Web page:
The Civil Aviation Authority (CAA) has today published new guidelines setting out how UK airports should support people with hidden disabilities, including autistic people. 

The guidance is based on a wide-ranging consultation with airports and disability organisations, including our charity. We were delighted to be involved in this and to have the opportunity to share the expertise we've built up helping different organisations achieve our Autism Friendly Award.

UK airports have welcomed the guidance, which clarifies their legal obligations in providing ‘special assistance’ to any person with a disability or reduced mobility, which includes those with hidden disabilities, when travelling through an airport and/or on board an aircraft. 

The CAA has asked the UK’s 30 largest UK airports to make the necessary improvements to their special assistance service and will publish a report on the changes made next year.

Key CAA guidelines for airports include:

  • Airport staff, including security staff, should have hidden disability awareness training, as well as training to cover communication techniques.
  • Ahead of travel, airports should provide clear and detailed information for people with hidden disabilities. This will help with overall familiarisation with the airport environment and help to ease anxiety and stress. Communication should include a combination of accessible videos, photos and pictures of airport processes. 
  • People with hidden disabilities should have the option of wearing a lanyard, bracelet or other suitably designed aid provided by the airport to ensure they are easily identified by staff and can get the assistance they need. 
  • Airports should provide a quiet area to wait for flights and quiet routes through the airport, for example bypassing the retail area. This will make travelling through the airport less stressful and disorientating and will benefit those with sensory impairments in particular. 
  • Clear images and audio messages should be available throughout the airport to help passengers find essential points such as toilets, quiet areas and assistance points. 
  • People with hidden disabilities must never be separated from a parent/friend/accompanying person during a security search, and security staff must explain prior to the search what screening will take place and make any necessary adjustments. 
  • Airports should consider facilitating ‘familiarisation visits’ or open days for passengers prior to travel to help them experience the airport and aircraft environment.

Director of the CAA’s Markets and Consumer Group, Richard Moriarty, said: “Everyone should have fair access to air travel and that’s why there are regulations in place to make sure passengers get the assistance they need to be able to fly. 

"Our engagement with disability organisations shows that people with hidden disabilities want to be in control of the assistance they receive, but they do not always get clear information ahead of travel about what support is available.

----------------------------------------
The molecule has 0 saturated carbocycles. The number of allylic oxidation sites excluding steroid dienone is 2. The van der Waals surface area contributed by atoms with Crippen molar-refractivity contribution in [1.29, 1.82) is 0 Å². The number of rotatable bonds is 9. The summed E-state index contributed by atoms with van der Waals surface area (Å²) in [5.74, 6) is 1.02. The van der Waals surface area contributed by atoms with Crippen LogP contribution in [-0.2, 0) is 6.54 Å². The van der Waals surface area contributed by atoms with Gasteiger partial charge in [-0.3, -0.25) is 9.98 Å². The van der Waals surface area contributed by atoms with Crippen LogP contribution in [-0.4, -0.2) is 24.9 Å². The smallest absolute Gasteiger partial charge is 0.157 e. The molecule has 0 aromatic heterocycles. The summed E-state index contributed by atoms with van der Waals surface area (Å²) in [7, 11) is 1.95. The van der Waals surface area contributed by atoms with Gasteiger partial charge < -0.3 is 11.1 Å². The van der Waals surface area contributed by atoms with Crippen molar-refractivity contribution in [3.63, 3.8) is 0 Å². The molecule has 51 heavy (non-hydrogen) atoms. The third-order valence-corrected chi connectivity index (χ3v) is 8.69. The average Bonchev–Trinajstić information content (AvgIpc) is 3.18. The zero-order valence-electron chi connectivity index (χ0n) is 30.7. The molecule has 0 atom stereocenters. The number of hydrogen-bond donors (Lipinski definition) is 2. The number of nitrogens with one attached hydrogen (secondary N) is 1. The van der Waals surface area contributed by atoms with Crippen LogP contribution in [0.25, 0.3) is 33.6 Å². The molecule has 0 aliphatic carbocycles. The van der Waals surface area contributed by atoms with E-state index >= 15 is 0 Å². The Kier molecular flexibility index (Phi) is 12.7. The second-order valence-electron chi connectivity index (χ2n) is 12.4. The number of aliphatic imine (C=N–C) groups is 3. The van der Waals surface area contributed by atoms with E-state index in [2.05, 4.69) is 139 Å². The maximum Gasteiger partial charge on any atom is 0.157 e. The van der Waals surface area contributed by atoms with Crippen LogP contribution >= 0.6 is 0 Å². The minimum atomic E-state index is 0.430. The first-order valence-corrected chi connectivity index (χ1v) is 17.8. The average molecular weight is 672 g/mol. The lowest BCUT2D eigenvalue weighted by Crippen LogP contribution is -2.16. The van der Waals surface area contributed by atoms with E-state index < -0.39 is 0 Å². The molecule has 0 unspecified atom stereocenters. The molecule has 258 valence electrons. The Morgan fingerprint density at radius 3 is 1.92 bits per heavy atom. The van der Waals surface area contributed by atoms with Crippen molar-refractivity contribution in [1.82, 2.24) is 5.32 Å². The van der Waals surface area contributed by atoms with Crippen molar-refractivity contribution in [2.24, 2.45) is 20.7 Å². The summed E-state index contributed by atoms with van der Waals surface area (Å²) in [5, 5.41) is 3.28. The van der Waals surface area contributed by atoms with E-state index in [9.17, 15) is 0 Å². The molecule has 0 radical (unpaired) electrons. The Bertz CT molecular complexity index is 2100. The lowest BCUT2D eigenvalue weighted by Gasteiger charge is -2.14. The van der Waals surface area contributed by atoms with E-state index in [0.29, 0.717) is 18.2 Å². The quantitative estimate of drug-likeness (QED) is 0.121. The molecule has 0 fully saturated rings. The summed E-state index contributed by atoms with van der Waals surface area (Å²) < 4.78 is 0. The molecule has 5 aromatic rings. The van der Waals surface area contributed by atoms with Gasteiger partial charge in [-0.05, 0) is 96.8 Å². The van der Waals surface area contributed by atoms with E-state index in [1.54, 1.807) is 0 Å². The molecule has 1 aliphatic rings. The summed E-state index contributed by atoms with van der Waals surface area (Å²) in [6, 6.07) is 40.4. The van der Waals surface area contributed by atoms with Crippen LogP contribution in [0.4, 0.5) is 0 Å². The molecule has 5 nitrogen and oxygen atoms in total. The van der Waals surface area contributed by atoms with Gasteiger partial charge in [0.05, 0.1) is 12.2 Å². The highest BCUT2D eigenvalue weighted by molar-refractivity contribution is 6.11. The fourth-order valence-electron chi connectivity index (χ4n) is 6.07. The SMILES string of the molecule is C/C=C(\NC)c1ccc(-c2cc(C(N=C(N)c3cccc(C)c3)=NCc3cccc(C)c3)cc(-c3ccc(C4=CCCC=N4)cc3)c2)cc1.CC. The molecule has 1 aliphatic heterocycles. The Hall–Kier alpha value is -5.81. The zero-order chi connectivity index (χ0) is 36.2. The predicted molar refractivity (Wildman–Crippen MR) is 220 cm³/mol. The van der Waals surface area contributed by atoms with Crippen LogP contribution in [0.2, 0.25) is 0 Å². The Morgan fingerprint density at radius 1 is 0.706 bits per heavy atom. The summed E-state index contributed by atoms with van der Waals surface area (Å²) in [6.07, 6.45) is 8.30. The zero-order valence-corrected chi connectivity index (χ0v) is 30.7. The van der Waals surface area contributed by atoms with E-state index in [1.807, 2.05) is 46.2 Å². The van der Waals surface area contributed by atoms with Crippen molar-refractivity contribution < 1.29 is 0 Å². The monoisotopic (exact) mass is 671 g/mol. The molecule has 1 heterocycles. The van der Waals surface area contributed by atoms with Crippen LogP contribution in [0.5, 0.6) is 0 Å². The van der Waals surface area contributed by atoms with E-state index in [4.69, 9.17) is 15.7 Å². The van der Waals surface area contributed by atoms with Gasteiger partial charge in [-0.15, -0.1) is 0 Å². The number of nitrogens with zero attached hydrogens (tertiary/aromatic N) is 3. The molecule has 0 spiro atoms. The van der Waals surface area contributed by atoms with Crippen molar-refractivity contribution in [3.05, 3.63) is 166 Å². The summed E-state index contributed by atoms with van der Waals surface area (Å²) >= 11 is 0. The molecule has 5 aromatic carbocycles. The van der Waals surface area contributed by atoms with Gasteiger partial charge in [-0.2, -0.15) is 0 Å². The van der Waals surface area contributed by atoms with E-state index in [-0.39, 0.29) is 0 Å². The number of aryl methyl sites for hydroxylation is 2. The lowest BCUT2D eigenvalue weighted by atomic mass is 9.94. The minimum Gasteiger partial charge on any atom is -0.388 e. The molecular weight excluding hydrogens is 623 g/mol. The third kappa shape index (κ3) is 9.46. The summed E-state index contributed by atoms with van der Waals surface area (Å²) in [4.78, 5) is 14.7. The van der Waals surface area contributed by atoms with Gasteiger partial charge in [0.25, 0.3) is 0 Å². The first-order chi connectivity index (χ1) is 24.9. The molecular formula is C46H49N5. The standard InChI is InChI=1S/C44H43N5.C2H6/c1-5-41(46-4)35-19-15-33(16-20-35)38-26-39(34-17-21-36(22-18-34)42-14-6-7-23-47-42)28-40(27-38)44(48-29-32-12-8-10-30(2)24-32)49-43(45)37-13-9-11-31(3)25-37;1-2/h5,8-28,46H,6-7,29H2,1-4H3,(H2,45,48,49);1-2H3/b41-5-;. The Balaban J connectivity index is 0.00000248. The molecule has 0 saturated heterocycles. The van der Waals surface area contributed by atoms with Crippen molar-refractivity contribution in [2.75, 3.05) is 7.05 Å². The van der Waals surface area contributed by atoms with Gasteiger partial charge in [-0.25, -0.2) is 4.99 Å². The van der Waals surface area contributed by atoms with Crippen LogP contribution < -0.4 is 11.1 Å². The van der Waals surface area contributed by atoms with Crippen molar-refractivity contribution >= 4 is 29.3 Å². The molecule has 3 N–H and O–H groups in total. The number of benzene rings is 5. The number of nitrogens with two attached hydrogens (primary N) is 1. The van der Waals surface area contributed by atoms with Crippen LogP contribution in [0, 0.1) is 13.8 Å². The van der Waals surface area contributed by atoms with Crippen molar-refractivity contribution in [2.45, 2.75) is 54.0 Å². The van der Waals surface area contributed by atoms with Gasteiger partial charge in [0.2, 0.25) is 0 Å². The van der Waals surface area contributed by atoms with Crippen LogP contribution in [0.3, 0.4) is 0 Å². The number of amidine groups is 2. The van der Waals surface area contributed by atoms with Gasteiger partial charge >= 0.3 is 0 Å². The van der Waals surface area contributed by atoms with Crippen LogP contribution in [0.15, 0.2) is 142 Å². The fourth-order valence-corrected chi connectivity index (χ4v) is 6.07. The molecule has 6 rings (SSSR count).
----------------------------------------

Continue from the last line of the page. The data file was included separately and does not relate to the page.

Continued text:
“To help reduce stress and anxiety it is important passengers and their travelling companions have access to illustrative guides, online videos and photos, which explain the airport layout, the processes passengers need to go through, including security scanning, and what types of support is available. 

“We are really pleased with the support UK airports and disability organisations have provided to help us develop these guidelines, however this is just the start and over the next six months we expect airports to make changes and improvements to the services and assistance they provide passengers with hidden disabilities.” 

Daniel Cadey, Autism Access Development Manager, at The National Autistic Society, said: "The new guidance is an important step towards opening up the world to autistic people and their families.

"Like anyone else, people on the autism spectrum and families want the opportunity to travel and go on holiday. But many rely on routine and find the often busy, loud and unpredictable environment of airports disorientating and overwhelming.

"Helping organisations, including Gatwick airport, to achieve our Autism Friendly Award, we've seen how small adjustments can often make the biggest difference to autistic people. For instance, making sure that staff are aware of hidden conditions like autism, and that there are quieter places for autistic passengers to go if they're feeling overwhelmed.

"We were delighted to have had the opportunity to share our expertise with the Civil Aviation Authority by feeding into their guidelines, which have the potential to make a significant difference to a great many passengers.

"We hope that more organisations, including airlines, will follow this example and do their bit to help make sure autistic people and their families have the same opportunities to travel as everyone else."